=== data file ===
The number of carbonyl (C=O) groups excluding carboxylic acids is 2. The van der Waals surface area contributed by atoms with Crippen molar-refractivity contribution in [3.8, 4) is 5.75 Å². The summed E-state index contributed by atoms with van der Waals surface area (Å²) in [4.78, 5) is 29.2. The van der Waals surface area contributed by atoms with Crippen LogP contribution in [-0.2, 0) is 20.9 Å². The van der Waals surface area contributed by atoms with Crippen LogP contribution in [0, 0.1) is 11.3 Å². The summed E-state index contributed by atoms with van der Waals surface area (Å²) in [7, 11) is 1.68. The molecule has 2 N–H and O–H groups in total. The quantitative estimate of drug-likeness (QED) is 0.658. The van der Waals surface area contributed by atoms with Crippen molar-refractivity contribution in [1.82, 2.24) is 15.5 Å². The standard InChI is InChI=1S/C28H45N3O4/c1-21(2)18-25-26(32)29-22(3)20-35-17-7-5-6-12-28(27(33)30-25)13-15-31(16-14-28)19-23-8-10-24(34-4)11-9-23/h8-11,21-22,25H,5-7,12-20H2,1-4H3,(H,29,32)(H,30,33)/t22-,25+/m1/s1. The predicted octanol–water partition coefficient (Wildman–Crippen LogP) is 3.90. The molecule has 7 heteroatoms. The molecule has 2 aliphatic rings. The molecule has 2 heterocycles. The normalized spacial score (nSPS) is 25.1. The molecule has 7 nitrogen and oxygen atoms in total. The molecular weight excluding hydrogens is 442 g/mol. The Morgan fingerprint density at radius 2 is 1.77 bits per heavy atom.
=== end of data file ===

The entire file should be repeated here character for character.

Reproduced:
The number of carbonyl (C=O) groups excluding carboxylic acids is 2. The van der Waals surface area contributed by atoms with Crippen molar-refractivity contribution in [3.8, 4) is 5.75 Å². The summed E-state index contributed by atoms with van der Waals surface area (Å²) in [4.78, 5) is 29.2. The van der Waals surface area contributed by atoms with Crippen LogP contribution in [-0.2, 0) is 20.9 Å². The van der Waals surface area contributed by atoms with Crippen LogP contribution in [0, 0.1) is 11.3 Å². The summed E-state index contributed by atoms with van der Waals surface area (Å²) in [7, 11) is 1.68. The molecule has 2 N–H and O–H groups in total. The quantitative estimate of drug-likeness (QED) is 0.658. The van der Waals surface area contributed by atoms with Crippen molar-refractivity contribution in [1.82, 2.24) is 15.5 Å². The standard InChI is InChI=1S/C28H45N3O4/c1-21(2)18-25-26(32)29-22(3)20-35-17-7-5-6-12-28(27(33)30-25)13-15-31(16-14-28)19-23-8-10-24(34-4)11-9-23/h8-11,21-22,25H,5-7,12-20H2,1-4H3,(H,29,32)(H,30,33)/t22-,25+/m1/s1. The predicted octanol–water partition coefficient (Wildman–Crippen LogP) is 3.90. The molecule has 7 heteroatoms. The molecule has 2 aliphatic rings. The molecule has 2 heterocycles. The normalized spacial score (nSPS) is 25.1. The molecule has 7 nitrogen and oxygen atoms in total. The molecular weight excluding hydrogens is 442 g/mol. The Morgan fingerprint density at radius 2 is 1.77 bits per heavy atom.